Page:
Smith River Falls is located in historic Fort Halkett Provincial Park and can be found approximately 350 kilometers northwest of Fort Nelson along the Alaska Highway. This spectacular waterfall plunges 35 meters into the greater Liard River Valley, and its thunderous roar can be heard far and wide. The waterfall is accessed via a 3-kilometer stretch of gravel road that leads to a parking area with a good view of the falls.
More adventurous visitors may enjoy hiking down to the base of the waterfall from the parking lot. It should be noted that the original boardwalk and stair structure that once made the climb down to the base easier was destroyed in a 2008 wildfire that engulfed the Smith River area. The trail toward the waterfall is unmaintained, and hikers should take caution.
The hike down features a short and steep descent from the parking area that meanders to the right in order to access the river bed. Due to the wildfire burn, many trees have fallen or continue to fall around the trail, so hikers may need to scramble over some downed trees. The waterfall comes into sight once the riverbed is reached, and walking becomes much easier. There is a small viewing area a short distance away where many choose to hangout and enjoy the captivating Smith River Falls or try their luck at fishing.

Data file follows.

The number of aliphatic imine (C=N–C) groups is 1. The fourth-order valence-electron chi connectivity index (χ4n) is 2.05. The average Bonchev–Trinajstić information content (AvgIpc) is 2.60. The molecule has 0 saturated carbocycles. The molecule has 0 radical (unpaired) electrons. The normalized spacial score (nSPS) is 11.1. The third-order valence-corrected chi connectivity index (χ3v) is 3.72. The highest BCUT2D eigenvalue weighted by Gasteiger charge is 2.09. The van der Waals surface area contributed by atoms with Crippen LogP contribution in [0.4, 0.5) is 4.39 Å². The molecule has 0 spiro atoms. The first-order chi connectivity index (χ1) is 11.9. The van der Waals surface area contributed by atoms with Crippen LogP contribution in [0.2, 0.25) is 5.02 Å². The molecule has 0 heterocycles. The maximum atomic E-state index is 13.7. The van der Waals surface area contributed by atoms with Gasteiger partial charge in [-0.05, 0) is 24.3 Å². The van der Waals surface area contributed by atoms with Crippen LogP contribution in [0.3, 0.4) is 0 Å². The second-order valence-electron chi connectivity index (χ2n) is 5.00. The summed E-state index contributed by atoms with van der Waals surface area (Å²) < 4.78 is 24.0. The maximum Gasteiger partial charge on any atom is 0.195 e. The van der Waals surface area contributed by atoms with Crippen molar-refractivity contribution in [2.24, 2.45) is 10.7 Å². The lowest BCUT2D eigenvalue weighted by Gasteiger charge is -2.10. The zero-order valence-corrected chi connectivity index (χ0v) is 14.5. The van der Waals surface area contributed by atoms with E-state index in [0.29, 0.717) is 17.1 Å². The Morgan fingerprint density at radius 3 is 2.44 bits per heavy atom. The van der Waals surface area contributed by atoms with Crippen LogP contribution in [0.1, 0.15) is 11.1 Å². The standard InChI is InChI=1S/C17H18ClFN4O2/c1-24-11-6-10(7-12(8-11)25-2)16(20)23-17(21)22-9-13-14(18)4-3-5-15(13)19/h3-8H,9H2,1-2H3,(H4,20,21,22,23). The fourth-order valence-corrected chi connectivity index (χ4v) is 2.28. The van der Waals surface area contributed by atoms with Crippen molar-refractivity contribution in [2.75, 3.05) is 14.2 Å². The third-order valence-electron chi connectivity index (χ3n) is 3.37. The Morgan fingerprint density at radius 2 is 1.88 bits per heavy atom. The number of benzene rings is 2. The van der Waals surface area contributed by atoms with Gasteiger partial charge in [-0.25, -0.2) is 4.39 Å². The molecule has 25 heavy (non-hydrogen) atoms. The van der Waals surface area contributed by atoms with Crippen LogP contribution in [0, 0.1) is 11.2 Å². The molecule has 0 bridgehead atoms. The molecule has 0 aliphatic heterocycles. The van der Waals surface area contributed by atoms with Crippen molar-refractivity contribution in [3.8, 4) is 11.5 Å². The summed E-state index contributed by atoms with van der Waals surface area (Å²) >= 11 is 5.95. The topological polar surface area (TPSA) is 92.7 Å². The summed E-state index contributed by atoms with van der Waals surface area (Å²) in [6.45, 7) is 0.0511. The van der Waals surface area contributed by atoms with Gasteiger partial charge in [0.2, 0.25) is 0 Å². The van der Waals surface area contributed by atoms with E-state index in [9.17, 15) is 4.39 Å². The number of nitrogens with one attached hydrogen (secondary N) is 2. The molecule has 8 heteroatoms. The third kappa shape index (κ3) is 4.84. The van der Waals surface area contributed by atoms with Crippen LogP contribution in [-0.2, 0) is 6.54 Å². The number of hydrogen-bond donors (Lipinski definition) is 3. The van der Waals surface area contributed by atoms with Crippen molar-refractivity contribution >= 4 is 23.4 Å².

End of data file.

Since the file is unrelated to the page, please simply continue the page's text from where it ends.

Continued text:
Special Notes: Fort Halkett was a Hudson's Bay Company trading post established on the Liard River at the confluence with the Smith River in 1832. The post traded furs with the Kaska, Sekani, and Dene-Thah nations. It closed in 1875. A recreation reserve was established in 1966 and stretches upstream from the highway on both sides of the river. A series of river terraces extend from the highway to the falls, a distance of about 3 kilometers.